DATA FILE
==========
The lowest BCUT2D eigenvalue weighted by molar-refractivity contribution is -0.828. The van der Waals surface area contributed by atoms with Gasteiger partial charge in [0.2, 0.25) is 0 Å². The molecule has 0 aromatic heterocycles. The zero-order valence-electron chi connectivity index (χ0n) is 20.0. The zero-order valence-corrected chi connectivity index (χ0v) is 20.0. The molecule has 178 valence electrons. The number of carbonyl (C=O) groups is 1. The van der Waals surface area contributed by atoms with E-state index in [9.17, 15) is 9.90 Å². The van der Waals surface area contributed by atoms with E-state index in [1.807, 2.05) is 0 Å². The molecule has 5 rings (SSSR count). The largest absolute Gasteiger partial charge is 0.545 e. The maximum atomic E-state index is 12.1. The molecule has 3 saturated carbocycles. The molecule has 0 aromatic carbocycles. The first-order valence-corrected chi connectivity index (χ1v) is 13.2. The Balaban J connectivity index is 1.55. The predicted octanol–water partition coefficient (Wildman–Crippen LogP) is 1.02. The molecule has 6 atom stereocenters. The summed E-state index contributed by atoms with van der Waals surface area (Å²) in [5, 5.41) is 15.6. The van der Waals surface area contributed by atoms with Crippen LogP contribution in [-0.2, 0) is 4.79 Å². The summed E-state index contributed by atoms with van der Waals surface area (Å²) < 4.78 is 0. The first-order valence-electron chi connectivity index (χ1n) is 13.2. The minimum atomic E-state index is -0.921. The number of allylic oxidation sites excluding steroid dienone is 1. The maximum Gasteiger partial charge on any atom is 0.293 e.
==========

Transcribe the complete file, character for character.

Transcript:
The lowest BCUT2D eigenvalue weighted by molar-refractivity contribution is -0.828. The van der Waals surface area contributed by atoms with Gasteiger partial charge in [0.2, 0.25) is 0 Å². The molecule has 0 aromatic heterocycles. The zero-order valence-electron chi connectivity index (χ0n) is 20.0. The zero-order valence-corrected chi connectivity index (χ0v) is 20.0. The molecule has 178 valence electrons. The number of carbonyl (C=O) groups is 1. The van der Waals surface area contributed by atoms with E-state index in [9.17, 15) is 9.90 Å². The van der Waals surface area contributed by atoms with E-state index in [1.807, 2.05) is 0 Å². The molecule has 5 rings (SSSR count). The largest absolute Gasteiger partial charge is 0.545 e. The maximum atomic E-state index is 12.1. The molecule has 3 saturated carbocycles. The molecule has 0 aromatic carbocycles. The first-order valence-corrected chi connectivity index (χ1v) is 13.2. The Balaban J connectivity index is 1.55. The predicted octanol–water partition coefficient (Wildman–Crippen LogP) is 1.02. The molecule has 6 atom stereocenters. The summed E-state index contributed by atoms with van der Waals surface area (Å²) in [5, 5.41) is 15.6. The van der Waals surface area contributed by atoms with Crippen LogP contribution in [-0.2, 0) is 4.79 Å². The summed E-state index contributed by atoms with van der Waals surface area (Å²) < 4.78 is 0. The first-order valence-electron chi connectivity index (χ1n) is 13.2. The minimum atomic E-state index is -0.921. The number of allylic oxidation sites excluding steroid dienone is 1. The maximum Gasteiger partial charge on any atom is 0.293 e.